In contrast, the gospel tells us that we are all of us born in chains, but that God offers through Christ to bring us into a liberty that we do not in any way deserve. For Christians, the goal is liberty, but there are preconditions. The preconditions amount to these two things—repent and believe. And how will they hear without a preacher? And how will they preach unless someone grows a backbone?
Rousseau tells you to resent your chains. Christ tells you to repent your chains.
“The infinite value of each human soul is not a Christian doctrine. God did not die for man because of some value He perceived in him. The value of each human soul considered simply in itself, out of relation to God, is zero.”
We are not going to have racial reconciliation in this country until white Christians realize that we are far more complicit in the current holocausts than white Christians were in the abuses of slavery centuries ago. Our compromises are worse. And further, we are not going to have racial reconciliation in this country until black Christians realize that they are far more complicit in the current holocausts than white Christians were in the abuses of slavery centuries ago. We are worse. And when God gives a real spirit of repentance, blacks and whites will not be on our knees casting sidelong glances make sure “that other group” over there is repenting the way they ought to be. That’s not how repentance works.
The Holy Spirit convicts us of sin, righteousness and judgment (John 16:8). The devil accuses us constantly (Rev. 12:10). How are we to tell the difference between true conviction of sin and a constant, never-ending guilt-plantation? The answer is found in the cross of Christ. We are charged as believers to preach Christ, and Him crucified (1 Cor. 2:2). As we do so, we are engaged in toppling every form of human vanity, which has quite a stronghold in us (2 Cor. 10:4). We are participants in a mighty battle—“casting down imaginations, and every high thing that exalteth itself against the knowledge of God, and bringing into captivity every thought to the obedience of Christ” (2 Cor. 10:5).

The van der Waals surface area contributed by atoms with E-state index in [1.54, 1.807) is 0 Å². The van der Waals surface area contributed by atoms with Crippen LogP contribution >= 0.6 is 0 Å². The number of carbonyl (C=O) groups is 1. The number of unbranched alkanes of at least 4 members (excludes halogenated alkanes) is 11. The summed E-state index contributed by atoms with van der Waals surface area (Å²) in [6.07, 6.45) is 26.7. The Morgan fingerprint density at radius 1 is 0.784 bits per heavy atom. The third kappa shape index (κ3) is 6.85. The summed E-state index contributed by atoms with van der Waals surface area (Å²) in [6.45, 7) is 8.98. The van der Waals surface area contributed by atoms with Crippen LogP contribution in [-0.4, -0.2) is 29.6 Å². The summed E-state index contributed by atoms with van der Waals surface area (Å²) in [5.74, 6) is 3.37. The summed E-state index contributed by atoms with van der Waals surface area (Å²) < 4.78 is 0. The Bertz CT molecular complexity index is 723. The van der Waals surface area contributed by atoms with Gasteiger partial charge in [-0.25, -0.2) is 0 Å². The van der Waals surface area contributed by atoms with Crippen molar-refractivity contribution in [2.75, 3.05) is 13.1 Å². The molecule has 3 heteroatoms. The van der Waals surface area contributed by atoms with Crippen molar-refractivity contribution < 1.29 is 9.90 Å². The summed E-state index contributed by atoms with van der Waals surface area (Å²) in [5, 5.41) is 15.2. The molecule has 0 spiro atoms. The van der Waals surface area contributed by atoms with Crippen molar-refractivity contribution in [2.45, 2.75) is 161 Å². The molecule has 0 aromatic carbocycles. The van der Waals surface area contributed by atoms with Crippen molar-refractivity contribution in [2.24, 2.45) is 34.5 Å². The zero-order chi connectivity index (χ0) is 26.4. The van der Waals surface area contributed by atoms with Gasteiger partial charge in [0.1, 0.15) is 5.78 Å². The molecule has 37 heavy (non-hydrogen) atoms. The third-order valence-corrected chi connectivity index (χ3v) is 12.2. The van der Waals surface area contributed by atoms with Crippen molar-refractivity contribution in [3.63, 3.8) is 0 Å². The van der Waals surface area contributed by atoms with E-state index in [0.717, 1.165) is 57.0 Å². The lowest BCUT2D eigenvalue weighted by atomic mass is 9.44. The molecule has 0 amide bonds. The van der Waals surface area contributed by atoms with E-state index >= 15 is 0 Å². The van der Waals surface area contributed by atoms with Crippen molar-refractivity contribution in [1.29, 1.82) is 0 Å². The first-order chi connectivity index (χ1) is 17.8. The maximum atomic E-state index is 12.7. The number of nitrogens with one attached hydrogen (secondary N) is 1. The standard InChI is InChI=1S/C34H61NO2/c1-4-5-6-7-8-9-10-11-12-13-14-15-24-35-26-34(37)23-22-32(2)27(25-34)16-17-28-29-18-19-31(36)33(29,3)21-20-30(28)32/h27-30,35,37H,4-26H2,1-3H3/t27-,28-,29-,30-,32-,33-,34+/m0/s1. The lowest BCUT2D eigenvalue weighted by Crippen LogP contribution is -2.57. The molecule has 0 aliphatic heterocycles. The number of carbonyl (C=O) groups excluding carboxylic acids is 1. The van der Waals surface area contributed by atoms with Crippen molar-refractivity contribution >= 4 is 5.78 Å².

The cross of Christ is easy to mock. How could the execution of a Jewish carpenter two thousand years ago be the reason that slavery in the West came to an end? We laugh at this pretension. We are free in essence, we say. We have never been slaves of anyone. Now excuse us while we gather up thousands of pothead socialists to assemble in front of the state legislature, with the sticky sweet aroma of our chains wafting over our heads, while we demand more entitlements from our lords who walk the earth.
In fact, God designed His instrument of liberation precisely so that the wisdom of God might look really stupid to us. But it only looks stupid because we are so foolish.
“For after that in the wisdom of God the world by wisdom knew not God, it pleased God by the foolishness of preaching to save them that believe” (1 Cor. 1:21).
Your chains can be fashioned out of any kind of spiritual metal. Your chains might be lust. They might be resentment. They might be racial grievances. They might be covetousness. They might be hatred. They might be socialistic envy. They might be crapitalistic greed. They might be officious do-goodery. They might be critical theory. But regardless, only the resurrected Christ can strike them off. Ask Him to.
There is so much more to say. And much more could have been said in fewer words. Who is sufficient for these things?
 C. S. Lewis, A Year with C. S. Lewis: Daily Readings from His Classic Works, ed. Patricia S. Klein, 1st ed. (New York: HarperOne, 2003), 46.